Mike Rizzo drafted Micah Owings in 2005 as one of the top pitching prospects in the country out of Tulane University. Owings, though, always possessed strong offensive skills, so after his pitching career stalled out he decided to make another run at it as a first baseman.
And the man who will give him an opportunity to complete that transformation is none other than Rizzo.
The Nationals have signed Owings to a minor-league contract, with an invitation to big-league camp. His odds of making the Opening Day roster appear slim at best, but if Owings is willing to go to Class AAA Syracuse and prove he can consistently hit as a regular position player, he could find his way back to D.C. at some point.
Owings, 30, was drafted by Rizzo in 2005 when the latter was scouting director for the Diamondbacks. He debuted two years later and over six seasons with Arizona, Cincinnati and San Diego went 32-33 with a 4.83 ERA in 138 games (68 starts).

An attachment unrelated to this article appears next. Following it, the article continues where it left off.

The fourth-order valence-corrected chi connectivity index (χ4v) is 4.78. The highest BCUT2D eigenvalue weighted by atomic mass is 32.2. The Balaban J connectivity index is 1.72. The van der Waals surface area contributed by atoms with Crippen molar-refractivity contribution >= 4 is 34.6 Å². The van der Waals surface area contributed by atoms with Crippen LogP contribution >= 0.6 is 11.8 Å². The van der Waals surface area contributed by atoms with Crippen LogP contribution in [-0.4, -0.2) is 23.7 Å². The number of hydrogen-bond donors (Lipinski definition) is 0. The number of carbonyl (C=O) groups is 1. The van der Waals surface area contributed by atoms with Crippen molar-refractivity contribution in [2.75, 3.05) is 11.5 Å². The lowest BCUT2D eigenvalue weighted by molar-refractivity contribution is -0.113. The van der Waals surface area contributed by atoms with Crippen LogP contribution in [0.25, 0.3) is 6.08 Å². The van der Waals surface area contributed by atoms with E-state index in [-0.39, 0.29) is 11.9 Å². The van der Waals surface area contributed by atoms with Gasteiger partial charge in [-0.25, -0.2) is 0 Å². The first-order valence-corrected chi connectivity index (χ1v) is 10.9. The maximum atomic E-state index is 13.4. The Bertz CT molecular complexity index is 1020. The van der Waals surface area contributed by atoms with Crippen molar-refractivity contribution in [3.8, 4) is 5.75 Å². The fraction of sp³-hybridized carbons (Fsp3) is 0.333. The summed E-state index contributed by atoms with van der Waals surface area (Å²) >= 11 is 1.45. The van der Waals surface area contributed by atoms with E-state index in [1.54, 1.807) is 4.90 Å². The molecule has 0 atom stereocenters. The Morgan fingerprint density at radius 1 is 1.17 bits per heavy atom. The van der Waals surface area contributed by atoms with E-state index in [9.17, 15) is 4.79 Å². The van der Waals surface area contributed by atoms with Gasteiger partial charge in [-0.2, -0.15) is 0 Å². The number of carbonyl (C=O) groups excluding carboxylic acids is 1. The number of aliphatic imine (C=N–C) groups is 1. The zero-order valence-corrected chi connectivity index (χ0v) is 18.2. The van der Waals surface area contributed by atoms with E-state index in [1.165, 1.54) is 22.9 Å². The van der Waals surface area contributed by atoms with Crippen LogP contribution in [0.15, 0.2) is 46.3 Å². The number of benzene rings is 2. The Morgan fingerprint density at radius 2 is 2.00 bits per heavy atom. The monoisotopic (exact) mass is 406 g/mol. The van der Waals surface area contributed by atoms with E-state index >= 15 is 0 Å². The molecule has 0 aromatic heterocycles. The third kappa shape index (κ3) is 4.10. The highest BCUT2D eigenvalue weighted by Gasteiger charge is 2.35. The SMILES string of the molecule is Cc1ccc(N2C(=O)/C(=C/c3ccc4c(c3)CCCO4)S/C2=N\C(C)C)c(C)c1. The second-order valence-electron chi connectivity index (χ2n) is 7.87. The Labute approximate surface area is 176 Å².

A forearm injury landed Owings on the disabled list early last year and with recovery progressing slowly he decided to attempt to return as a position player. But he continued to experience pain in his arm while working out at the Padres' spring training complex in Peoria, Ariz., and in July decided to have surgery to remove bone chips from his elbow.
Now healthy again, Owings will try to complete his comeback, this time from first base instead of the pitcher's mound.
He's always been a gifted offensive player and over 219 career plate appearances sports a .283 batting average, nine homers and a stout .813 OPS. In three college seasons at Georgia Tech and Tulane, he blasted 48 homers.
A 6-foot-5, right-handed hitter, Owings has only appeared in one game in the field as a professional (at Class AAA Tucson, successfully handling five fielding chances at first base).
Though he's officially being listed as a first baseman, Owings said last summer he wanted to be "a position player who can also pitch."
Whether the Nationals give him a chance to take the mound again remains to be seen.